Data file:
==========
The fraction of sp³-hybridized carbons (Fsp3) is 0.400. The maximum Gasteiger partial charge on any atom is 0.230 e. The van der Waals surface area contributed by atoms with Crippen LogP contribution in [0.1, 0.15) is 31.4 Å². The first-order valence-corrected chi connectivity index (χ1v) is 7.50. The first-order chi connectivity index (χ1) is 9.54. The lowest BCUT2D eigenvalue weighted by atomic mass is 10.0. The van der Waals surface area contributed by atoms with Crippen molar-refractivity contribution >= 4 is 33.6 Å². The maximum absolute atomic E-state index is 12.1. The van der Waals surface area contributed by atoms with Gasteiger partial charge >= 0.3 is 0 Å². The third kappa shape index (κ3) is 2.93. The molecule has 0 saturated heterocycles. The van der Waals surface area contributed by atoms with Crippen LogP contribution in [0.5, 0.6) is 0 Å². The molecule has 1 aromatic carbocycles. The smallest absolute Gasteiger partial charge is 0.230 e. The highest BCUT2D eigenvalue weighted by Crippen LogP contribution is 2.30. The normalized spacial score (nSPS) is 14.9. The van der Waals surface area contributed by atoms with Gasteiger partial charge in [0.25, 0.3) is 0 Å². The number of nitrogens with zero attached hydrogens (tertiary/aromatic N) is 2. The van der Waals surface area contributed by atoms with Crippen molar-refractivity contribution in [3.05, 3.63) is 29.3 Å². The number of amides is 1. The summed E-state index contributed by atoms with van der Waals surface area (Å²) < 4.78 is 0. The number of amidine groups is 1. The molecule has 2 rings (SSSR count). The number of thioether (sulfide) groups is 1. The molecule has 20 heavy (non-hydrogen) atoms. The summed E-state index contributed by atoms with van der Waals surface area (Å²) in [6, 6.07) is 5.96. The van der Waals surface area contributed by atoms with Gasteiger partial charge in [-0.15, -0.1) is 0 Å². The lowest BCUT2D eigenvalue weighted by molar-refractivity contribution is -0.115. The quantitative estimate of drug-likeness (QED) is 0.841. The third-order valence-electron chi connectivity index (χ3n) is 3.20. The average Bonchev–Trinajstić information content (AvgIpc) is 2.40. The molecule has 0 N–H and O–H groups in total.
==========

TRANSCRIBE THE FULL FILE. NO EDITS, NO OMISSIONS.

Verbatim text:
The fraction of sp³-hybridized carbons (Fsp3) is 0.400. The maximum Gasteiger partial charge on any atom is 0.230 e. The van der Waals surface area contributed by atoms with Crippen LogP contribution in [0.1, 0.15) is 31.4 Å². The first-order valence-corrected chi connectivity index (χ1v) is 7.50. The first-order chi connectivity index (χ1) is 9.54. The lowest BCUT2D eigenvalue weighted by atomic mass is 10.0. The van der Waals surface area contributed by atoms with Crippen molar-refractivity contribution >= 4 is 33.6 Å². The maximum absolute atomic E-state index is 12.1. The van der Waals surface area contributed by atoms with Gasteiger partial charge >= 0.3 is 0 Å². The third kappa shape index (κ3) is 2.93. The molecule has 0 saturated heterocycles. The van der Waals surface area contributed by atoms with Crippen LogP contribution in [0.5, 0.6) is 0 Å². The molecule has 1 aromatic carbocycles. The smallest absolute Gasteiger partial charge is 0.230 e. The highest BCUT2D eigenvalue weighted by Crippen LogP contribution is 2.30. The normalized spacial score (nSPS) is 14.9. The van der Waals surface area contributed by atoms with Gasteiger partial charge in [0.25, 0.3) is 0 Å². The number of nitrogens with zero attached hydrogens (tertiary/aromatic N) is 2. The van der Waals surface area contributed by atoms with Crippen molar-refractivity contribution in [3.05, 3.63) is 29.3 Å². The number of amides is 1. The summed E-state index contributed by atoms with van der Waals surface area (Å²) < 4.78 is 0. The number of amidine groups is 1. The molecule has 2 rings (SSSR count). The number of thioether (sulfide) groups is 1. The molecule has 20 heavy (non-hydrogen) atoms. The summed E-state index contributed by atoms with van der Waals surface area (Å²) in [6, 6.07) is 5.96. The van der Waals surface area contributed by atoms with Gasteiger partial charge in [-0.15, -0.1) is 0 Å². The lowest BCUT2D eigenvalue weighted by molar-refractivity contribution is -0.115. The quantitative estimate of drug-likeness (QED) is 0.841. The third-order valence-electron chi connectivity index (χ3n) is 3.20. The average Bonchev–Trinajstić information content (AvgIpc) is 2.40. The molecule has 0 N–H and O–H groups in total.